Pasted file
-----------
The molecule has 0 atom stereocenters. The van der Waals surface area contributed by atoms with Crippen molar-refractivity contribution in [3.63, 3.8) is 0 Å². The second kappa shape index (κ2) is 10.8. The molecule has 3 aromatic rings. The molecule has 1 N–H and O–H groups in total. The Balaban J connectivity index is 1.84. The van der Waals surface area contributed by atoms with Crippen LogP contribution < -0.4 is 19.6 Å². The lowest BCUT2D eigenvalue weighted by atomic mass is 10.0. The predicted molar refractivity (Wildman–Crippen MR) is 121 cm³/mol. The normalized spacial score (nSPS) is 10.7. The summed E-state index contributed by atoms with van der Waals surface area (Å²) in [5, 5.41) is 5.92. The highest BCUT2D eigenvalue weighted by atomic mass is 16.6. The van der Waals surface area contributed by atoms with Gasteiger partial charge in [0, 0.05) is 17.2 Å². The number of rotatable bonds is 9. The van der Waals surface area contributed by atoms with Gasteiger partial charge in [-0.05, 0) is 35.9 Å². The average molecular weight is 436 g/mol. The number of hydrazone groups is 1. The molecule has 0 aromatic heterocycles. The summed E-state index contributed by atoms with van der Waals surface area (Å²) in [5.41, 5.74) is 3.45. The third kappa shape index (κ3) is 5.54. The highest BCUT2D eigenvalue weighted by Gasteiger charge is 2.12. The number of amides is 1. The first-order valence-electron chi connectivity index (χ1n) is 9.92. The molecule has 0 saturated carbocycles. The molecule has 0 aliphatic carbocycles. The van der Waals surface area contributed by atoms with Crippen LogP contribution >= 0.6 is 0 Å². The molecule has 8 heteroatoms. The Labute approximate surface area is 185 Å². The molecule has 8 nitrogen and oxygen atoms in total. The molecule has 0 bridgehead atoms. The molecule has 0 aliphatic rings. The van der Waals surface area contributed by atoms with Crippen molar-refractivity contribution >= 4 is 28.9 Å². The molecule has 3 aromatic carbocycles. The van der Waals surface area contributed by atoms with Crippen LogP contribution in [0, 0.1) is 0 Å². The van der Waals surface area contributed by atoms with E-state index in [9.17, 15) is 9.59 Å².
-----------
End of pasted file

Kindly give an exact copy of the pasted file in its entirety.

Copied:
The molecule has 0 atom stereocenters. The van der Waals surface area contributed by atoms with Crippen molar-refractivity contribution in [3.63, 3.8) is 0 Å². The second kappa shape index (κ2) is 10.8. The molecule has 3 aromatic rings. The molecule has 1 N–H and O–H groups in total. The Balaban J connectivity index is 1.84. The van der Waals surface area contributed by atoms with Crippen LogP contribution < -0.4 is 19.6 Å². The lowest BCUT2D eigenvalue weighted by atomic mass is 10.0. The predicted molar refractivity (Wildman–Crippen MR) is 121 cm³/mol. The normalized spacial score (nSPS) is 10.7. The summed E-state index contributed by atoms with van der Waals surface area (Å²) in [5, 5.41) is 5.92. The highest BCUT2D eigenvalue weighted by atomic mass is 16.6. The van der Waals surface area contributed by atoms with Gasteiger partial charge in [0, 0.05) is 17.2 Å². The number of rotatable bonds is 9. The van der Waals surface area contributed by atoms with Gasteiger partial charge in [-0.05, 0) is 35.9 Å². The average molecular weight is 436 g/mol. The number of hydrazone groups is 1. The molecule has 0 aromatic heterocycles. The summed E-state index contributed by atoms with van der Waals surface area (Å²) in [5.41, 5.74) is 3.45. The third kappa shape index (κ3) is 5.54. The highest BCUT2D eigenvalue weighted by Gasteiger charge is 2.12. The number of amides is 1. The first-order valence-electron chi connectivity index (χ1n) is 9.92. The molecule has 0 saturated carbocycles. The molecule has 0 aliphatic carbocycles. The van der Waals surface area contributed by atoms with Crippen LogP contribution >= 0.6 is 0 Å². The molecule has 8 heteroatoms. The Labute approximate surface area is 185 Å². The molecule has 8 nitrogen and oxygen atoms in total. The molecule has 0 bridgehead atoms. The molecule has 0 aliphatic rings. The van der Waals surface area contributed by atoms with Crippen molar-refractivity contribution >= 4 is 28.9 Å². The molecule has 3 aromatic carbocycles. The van der Waals surface area contributed by atoms with Crippen LogP contribution in [0, 0.1) is 0 Å². The van der Waals surface area contributed by atoms with E-state index in [9.17, 15) is 9.59 Å².